5 Things You Should Do With Every Paycheck.

You’ve been in school for 18+ years for this one goal: get your job, be independent and become a contributor to society. Well, you’ve done it!

Over the past few weeks, thousands of new graduates walk across the podiums to receive their degrees and they are now entering the workforce. They will be getting their paycheck and spending them. Whether you are just starting a new job or have been working for a few years, the principles apply to all: you must be responsible and cautious with your money.

For new graduates, getting your first paycheck from your first full-time corporate job is an incredible feeling. After some hard work, you’re finally reaping the rewards. That’s when it gets complicated. The temptation is to splash out and spend a big chunk on something for yourself. In fact, some people even recommend doing so. In some culture, you are expected to ‘bless’ your family with your first paycheck; how silly is that! If you want to become financially stable in the long term and have more money than days at the end of the month, it is important to be sensible with that first paycheck, and the rest of them. Your decision to spend wisely now will help you in the future.

The following are 4 steps you should absolutely take when you get paid now and forever.

Save and/or Invest

As brushing your teeth first in the morning, saving from your paycheck should be the first step you take. Whether you set up an automatic transfer to a savings account or a separate account, you must do it. Building a healthy savings account early on is vital to financial stability because it means you can deal with any financial curveballs that may come your way without having to resort to borrowing and getting on the slippery slope of debt. Emergencies do warn.

Investing some of that money is a good choice as well. For most, this step is usually done by the employer towards a 401k or similar account. You can make minor investments yourself. Since I have readers, all over the world, I wanted to share with you a solution that would apply in most places. CFD’s may be an option. Check out this intro to cfds for an explanation of how they work. Instead of buying an actual share itself, you’re essentially trying to predict whether the value of that share will go up. You can enter the trade a lot cheaper than buying a stock and if the value goes up, you earn money. Equally, you lose money if the value drops so always invest carefully.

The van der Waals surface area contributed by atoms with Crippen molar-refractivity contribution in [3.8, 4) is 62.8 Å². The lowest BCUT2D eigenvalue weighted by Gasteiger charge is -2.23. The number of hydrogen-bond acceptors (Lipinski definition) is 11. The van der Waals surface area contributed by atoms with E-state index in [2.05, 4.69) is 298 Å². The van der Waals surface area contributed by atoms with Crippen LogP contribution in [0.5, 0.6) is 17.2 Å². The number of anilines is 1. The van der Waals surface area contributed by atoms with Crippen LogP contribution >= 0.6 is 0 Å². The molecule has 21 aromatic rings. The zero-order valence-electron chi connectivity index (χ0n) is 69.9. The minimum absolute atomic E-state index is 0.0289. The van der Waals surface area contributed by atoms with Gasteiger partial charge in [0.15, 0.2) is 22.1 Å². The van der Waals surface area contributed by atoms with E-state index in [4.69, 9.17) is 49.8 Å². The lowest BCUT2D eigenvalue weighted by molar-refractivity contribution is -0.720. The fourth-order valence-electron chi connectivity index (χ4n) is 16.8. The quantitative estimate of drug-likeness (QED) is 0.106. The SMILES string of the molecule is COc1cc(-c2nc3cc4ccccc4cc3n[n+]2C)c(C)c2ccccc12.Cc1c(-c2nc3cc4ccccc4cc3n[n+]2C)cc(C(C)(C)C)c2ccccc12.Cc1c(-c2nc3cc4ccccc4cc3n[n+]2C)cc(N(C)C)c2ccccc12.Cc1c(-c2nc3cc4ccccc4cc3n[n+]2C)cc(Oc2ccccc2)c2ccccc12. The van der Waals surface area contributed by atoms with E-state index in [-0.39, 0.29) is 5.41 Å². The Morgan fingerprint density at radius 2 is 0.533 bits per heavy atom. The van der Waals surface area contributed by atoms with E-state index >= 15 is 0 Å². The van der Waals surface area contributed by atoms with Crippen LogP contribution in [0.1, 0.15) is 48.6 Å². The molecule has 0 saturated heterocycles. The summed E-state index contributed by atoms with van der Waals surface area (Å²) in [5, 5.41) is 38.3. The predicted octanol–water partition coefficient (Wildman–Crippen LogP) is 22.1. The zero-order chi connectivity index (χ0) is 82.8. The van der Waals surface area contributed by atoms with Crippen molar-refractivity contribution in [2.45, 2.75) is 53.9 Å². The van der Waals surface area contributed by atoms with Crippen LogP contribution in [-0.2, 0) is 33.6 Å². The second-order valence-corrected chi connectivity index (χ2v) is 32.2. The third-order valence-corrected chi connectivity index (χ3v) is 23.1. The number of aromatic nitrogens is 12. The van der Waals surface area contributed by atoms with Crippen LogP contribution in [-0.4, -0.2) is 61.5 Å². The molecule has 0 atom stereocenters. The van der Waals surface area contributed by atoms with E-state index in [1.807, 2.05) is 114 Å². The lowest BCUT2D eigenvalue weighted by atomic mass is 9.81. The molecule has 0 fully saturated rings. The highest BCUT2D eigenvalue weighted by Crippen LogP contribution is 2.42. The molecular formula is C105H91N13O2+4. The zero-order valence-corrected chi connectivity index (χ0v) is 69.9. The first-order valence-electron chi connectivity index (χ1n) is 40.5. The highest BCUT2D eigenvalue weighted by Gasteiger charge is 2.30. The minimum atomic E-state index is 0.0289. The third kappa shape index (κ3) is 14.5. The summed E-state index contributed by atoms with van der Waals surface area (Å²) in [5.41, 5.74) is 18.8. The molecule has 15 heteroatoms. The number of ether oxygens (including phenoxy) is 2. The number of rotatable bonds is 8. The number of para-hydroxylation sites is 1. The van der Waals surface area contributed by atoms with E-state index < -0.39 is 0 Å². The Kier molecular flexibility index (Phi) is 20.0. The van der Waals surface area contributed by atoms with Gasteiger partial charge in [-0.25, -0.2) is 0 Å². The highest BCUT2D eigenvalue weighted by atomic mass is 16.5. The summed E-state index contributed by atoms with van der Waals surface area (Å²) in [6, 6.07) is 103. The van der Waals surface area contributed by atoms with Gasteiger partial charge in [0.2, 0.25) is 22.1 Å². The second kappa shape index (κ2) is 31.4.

Allocate for Giving

I talk about giving in my book, Money-Smart Millennials. This is a personal choice, but I found that taking my eyes off myself and blessing, whether a ministry or those in need, brings me much peace and truly, stability.

Check Deductions (first paycheck)

As a new employee, you will have to fill out several documents related to your pay, your deductions and your retirement planning. It is crucial to check that everything is in order on your first paycheck. So, check your deductions. Your deductions will include your insurance (if you pick one) and your retirement. Early in my 20’s, I did not care much about how much I was putting away for retirement. Although I have caught up, I recommend you pay attention to it. If your company has a matching plan (they match everything you pay in, doubling your savings) you have to make sure you’re signed up and you’re paying enough to qualify unless doing so affects your financial stability today. Nonetheless, it should be your goal in the future. When you don’t, you’re just giving up free money.

Pay Your Bills

Your paycheck may not cover all your bills unless you get paid monthly or high enough. Consequently, having a budget that allows you to plan is crucial. When you get paid, choose the bills that are due until your next paycheck and cover those accordingly. Not paying your dues leads to credit disaster and financial headaches in the future.

Be Responsible with The Remaining

Now that you’ve put some into savings or invested it, paid all your bills, given some away, the rest is for you. You’ll have to buy food, clothing, etc. The biggest mistake that I see millennials make is spending that remaining even irresponsibly. When you have covered your necessities, why not save any remaining extra? Always be sensible and budget an equal portion for each week so you’re never running out and desperately waiting for the next payday.

Incorporate in your spending some fun as well. Whether it is a dinner out or an evening at the movies, plan it out. The mistake comes when eating out or spending frivolously becomes a daily habit.

Do these 5 things with every paycheck and you’ll be on your way to financial stability in no time.

***This article contains affiliates links.



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